An alternative approach to the problem of imaging fractures or fluid fronts within formations known as “microseismicity” has its origins in earthquake seismology and in technology developed to monitor nuclear tests. Instead of using “active” surface seismic energy sources, “passive seismic” techniques are used to detect seismic energy generated in the subsurface of the earth. Seismic energy emitted by fracturing of a geologic formation, which is caused by the injection of high pressure fracturing fluid into the formation, is sensed and recorded. The objective then becomes determining the point of origin of the emitted seismic energy, which defines the location of the fracture.

One method of locating fractures and faults in geologic formations is known as Seismic Emission Tomography (SET). Examples of SET techniques and processes are described in U.S. Pat. No. 6,389,361 to Geiser entitled “Method for 4D permeability analysis of geologic fluid reservoirs” (hereafter “the '361 patent”) and in U.S. Pat. No. 7,127,353 to Geiser entitled “Method and apparatus for imaging permeability pathways of geologic fluid reservoirs using seismic emission tomography” (hereafter “the '353 patent”), the disclosures of which are hereby incorporated by reference herein in their respective entireties.

The SET process entails recording microseismic data using an array of sensors, which are typically located on or near the surface of the earth. Data are recorded over a given time period, with the duration of recording and the sampling interval being controlled by the objectives of the seismic data acquisition process, the characteristics of the events that generate the detected or sensed seismic energy, the distances involved, the characteristics of the subsurface, and other factors. The data recorded at each sensor location are then filtered and processed using SET processing techniques and software, which convert the data into a series of values within gridded subsurface volumes corresponding to multiple time samples. The values of the points in the grid represent attributes of the data, which values vary over time as the energy emitted at each point in the subsurface varies.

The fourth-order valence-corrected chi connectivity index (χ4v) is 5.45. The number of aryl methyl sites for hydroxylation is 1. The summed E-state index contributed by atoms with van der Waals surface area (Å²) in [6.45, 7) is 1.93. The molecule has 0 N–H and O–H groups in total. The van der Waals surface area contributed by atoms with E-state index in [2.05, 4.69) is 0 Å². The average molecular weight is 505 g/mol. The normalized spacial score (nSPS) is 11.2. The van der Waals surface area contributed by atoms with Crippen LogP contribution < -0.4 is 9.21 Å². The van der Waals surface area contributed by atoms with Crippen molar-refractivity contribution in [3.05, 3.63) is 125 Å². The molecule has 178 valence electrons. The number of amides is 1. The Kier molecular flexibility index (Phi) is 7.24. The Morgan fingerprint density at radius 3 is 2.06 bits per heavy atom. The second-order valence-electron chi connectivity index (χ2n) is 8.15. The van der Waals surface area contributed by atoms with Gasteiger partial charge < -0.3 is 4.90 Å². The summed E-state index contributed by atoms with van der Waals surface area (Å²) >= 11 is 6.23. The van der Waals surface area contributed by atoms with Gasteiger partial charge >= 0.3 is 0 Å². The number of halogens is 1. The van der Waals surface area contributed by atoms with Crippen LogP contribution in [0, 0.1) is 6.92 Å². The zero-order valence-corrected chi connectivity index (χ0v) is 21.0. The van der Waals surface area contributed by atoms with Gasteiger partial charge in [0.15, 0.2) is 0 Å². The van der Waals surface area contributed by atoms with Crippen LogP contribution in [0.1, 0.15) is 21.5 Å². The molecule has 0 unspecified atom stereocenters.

Conventional seismic surveys use an active source to send energy into the subsurface of the earth. The timing and characteristics of this energy source are well known. In contrast, microseismic surveys rely on energy from small and usually unpredictable movements of the subsurface. Microseismic energy recorded by seismic sensors on the surface of the earth may have been released by movement of the subsurface along a fault/slip plane. Because the two sides of the fault plane move in opposing directions, the energy emitted on one side is approximately opposite in phase to the energy emitted by the other side. For example, one side of the fault plane may move up, and the other side move down, producing what is referred to as a “double-couple” source. The energy release from such a source is very different from that released by a conventional seismic source, in which explosive, impulsive, vibratory or other means are used to generate a seismic event. The double-couple source energy varies greatly with direction or azimuth, and has very distinct azimuthally dependent phase characteristics. P-waves and S-waves have different azimuthally dependent phase characteristics. P and S waves travel at different velocities. The result is that the propagation of the energy released by the fault motion can differ greatly depending on direction or azimuth.

In a surface microseismic array, sensors are arranged to cover an area of interest. Because the distance, and the direction, from the microseismic event to each sensor is different, the signal from an event recorded at different sensor positions is different in both amplitude and phase. Therefore commonly used methods of enhancing the signal, such as stacking multiple traces recorded at different locations, or computing semblance, do not work well. In order to produce an accurate result, it is necessary to compute and apply azimuthally-dependent corrections for amplitude and phase before stacking or computing semblance.